Preparation and Characterization of Glycoacrylate-Based Polymer-Tethered Lipid Bilayers on Benzophenone-Modified Substrates.

graphical abstract
Hwang, L.Y.; Gotz, H.; Knoll, W.; Hawker, C.J.; Frank, C.W.;
Langmuir,
2008
24, 14088-14098.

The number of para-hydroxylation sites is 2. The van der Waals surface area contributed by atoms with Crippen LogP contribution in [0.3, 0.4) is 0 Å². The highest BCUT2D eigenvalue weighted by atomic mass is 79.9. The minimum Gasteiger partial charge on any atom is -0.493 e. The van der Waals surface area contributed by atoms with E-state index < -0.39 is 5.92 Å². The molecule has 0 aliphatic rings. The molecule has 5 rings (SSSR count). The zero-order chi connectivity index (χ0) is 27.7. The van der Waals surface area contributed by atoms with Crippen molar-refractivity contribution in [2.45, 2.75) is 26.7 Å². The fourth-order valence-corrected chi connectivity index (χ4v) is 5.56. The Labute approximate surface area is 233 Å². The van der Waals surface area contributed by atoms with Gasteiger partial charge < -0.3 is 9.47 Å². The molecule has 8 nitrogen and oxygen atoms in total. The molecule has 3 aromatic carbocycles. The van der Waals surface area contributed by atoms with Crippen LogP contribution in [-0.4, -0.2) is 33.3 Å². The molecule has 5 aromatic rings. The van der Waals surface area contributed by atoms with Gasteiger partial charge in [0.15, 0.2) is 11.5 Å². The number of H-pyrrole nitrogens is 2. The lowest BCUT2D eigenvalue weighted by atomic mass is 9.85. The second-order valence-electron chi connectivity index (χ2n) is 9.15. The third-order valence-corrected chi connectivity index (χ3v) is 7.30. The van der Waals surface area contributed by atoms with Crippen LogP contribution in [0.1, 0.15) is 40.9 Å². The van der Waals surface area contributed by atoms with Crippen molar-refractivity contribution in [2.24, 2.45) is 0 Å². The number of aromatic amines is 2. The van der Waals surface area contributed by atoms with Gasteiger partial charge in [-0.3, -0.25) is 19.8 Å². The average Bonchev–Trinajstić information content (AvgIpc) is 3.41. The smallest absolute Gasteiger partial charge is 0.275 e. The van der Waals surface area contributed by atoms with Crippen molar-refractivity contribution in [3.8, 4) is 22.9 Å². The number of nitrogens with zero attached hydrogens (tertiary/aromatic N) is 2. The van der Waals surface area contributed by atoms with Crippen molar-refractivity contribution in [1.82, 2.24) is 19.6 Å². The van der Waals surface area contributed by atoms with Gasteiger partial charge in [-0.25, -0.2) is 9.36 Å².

Polymer-tethered lipid bilayers are promising models for biological membranes as they may provide a soft, lubricating environment with sufficient spacing between the substrate and bilayer for incorporating transmembrane proteins. We present such a system that uses a glycoacrylate-based telechelic lipopolymer in combination with a lipid analogue. Characterization of the mixed monolayers of lipopolymers and free lipids at the air−water interface is used to examine the molecular organization that dictates the final assembly properties. Isotherms indicate that the source of the dominating interactions, whether polymer interactions in the subphase or alkyl chain interactions, depends on both the tethering density and area per molecule. Moreover, a critical composition exists at which the alkyl chain interactions dominate the monolayer behavior regardless of the area per molecule. Isobaric creep and hysteresis experiments suggest that permanent states due to irreversible polymer−polymer interactions are not created as the monolayer is compressed. These data, combined with theoretical polymer predictions, are used to understand the organization of the monolayers at the air−water interface and, hence, the separation distance between the bottom of the bilayer and substrate in the water-swollen state of the final bilayer assembly. Atomic force microscopy is used to confirm that the measured separation distance of 11.2 nm is on the order of what would be predicted using a theoretical analysis for a representative 5 mol % lipopolymer-tethered bilayer. Next, the homogeneity of the final bilayer is probed at multiple scales. Fluorescence microscopy is used to demonstrate that homogeneous and continuous bilayers can be formed (within the optical resolution limit of 500 nm) with all polymer tethering densities used in this study. Atomic force microscopy studies demonstrate that homogeneity comparable to that of a solid-supported lipid bilayer can be achieved for a representative 5 mol % lipopolymer-tethered bilayer. Langmuir−Blodgett transfer conditions for depositing monolayers that can be used to create homogeneous, fluid bilayers are also discussed. Finally, the distal leaflet lateral mobility is measured using fluorescence recovery after photobleaching experiments and shown to be a function of the tethering density. A possible model for the mobility data is developed in which the tethered lipids in the proximal leaflet act as immobile lipid obstacles that couple to distal leaflet lipids.